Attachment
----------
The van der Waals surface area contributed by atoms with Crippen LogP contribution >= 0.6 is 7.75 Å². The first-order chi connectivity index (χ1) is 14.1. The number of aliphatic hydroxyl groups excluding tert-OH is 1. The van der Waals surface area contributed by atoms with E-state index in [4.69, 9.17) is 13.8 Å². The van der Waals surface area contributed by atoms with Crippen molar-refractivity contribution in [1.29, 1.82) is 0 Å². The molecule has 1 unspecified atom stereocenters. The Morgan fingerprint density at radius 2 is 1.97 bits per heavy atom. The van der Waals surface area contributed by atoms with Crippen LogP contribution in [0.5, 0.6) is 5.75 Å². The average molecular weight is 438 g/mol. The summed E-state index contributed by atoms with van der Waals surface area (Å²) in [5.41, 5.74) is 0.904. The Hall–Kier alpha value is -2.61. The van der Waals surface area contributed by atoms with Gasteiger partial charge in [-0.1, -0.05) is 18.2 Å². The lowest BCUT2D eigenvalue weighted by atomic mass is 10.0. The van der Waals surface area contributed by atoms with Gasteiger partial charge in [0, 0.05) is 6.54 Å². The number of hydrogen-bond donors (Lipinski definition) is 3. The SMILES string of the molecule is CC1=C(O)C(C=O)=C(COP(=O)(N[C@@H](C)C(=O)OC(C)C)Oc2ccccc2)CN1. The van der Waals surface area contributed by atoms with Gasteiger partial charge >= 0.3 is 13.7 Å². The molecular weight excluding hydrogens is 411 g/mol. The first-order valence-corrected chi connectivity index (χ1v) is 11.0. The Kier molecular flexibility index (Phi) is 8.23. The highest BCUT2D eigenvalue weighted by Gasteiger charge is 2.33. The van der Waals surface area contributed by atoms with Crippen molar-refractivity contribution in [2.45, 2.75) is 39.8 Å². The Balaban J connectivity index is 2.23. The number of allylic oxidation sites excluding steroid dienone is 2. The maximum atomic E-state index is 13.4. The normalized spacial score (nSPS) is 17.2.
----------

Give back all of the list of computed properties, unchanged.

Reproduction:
The van der Waals surface area contributed by atoms with Crippen LogP contribution >= 0.6 is 7.75 Å². The first-order chi connectivity index (χ1) is 14.1. The number of aliphatic hydroxyl groups excluding tert-OH is 1. The van der Waals surface area contributed by atoms with E-state index in [4.69, 9.17) is 13.8 Å². The van der Waals surface area contributed by atoms with Crippen molar-refractivity contribution in [1.29, 1.82) is 0 Å². The molecule has 1 unspecified atom stereocenters. The Morgan fingerprint density at radius 2 is 1.97 bits per heavy atom. The van der Waals surface area contributed by atoms with Crippen LogP contribution in [0.5, 0.6) is 5.75 Å². The average molecular weight is 438 g/mol. The summed E-state index contributed by atoms with van der Waals surface area (Å²) in [5.41, 5.74) is 0.904. The Hall–Kier alpha value is -2.61. The van der Waals surface area contributed by atoms with Gasteiger partial charge in [-0.1, -0.05) is 18.2 Å². The lowest BCUT2D eigenvalue weighted by atomic mass is 10.0. The van der Waals surface area contributed by atoms with Gasteiger partial charge in [0, 0.05) is 6.54 Å². The number of hydrogen-bond donors (Lipinski definition) is 3. The SMILES string of the molecule is CC1=C(O)C(C=O)=C(COP(=O)(N[C@@H](C)C(=O)OC(C)C)Oc2ccccc2)CN1. The van der Waals surface area contributed by atoms with Gasteiger partial charge >= 0.3 is 13.7 Å². The molecular weight excluding hydrogens is 411 g/mol. The first-order valence-corrected chi connectivity index (χ1v) is 11.0. The Kier molecular flexibility index (Phi) is 8.23. The highest BCUT2D eigenvalue weighted by Gasteiger charge is 2.33. The van der Waals surface area contributed by atoms with Crippen molar-refractivity contribution in [2.45, 2.75) is 39.8 Å². The Balaban J connectivity index is 2.23. The number of allylic oxidation sites excluding steroid dienone is 2. The maximum atomic E-state index is 13.4. The normalized spacial score (nSPS) is 17.2.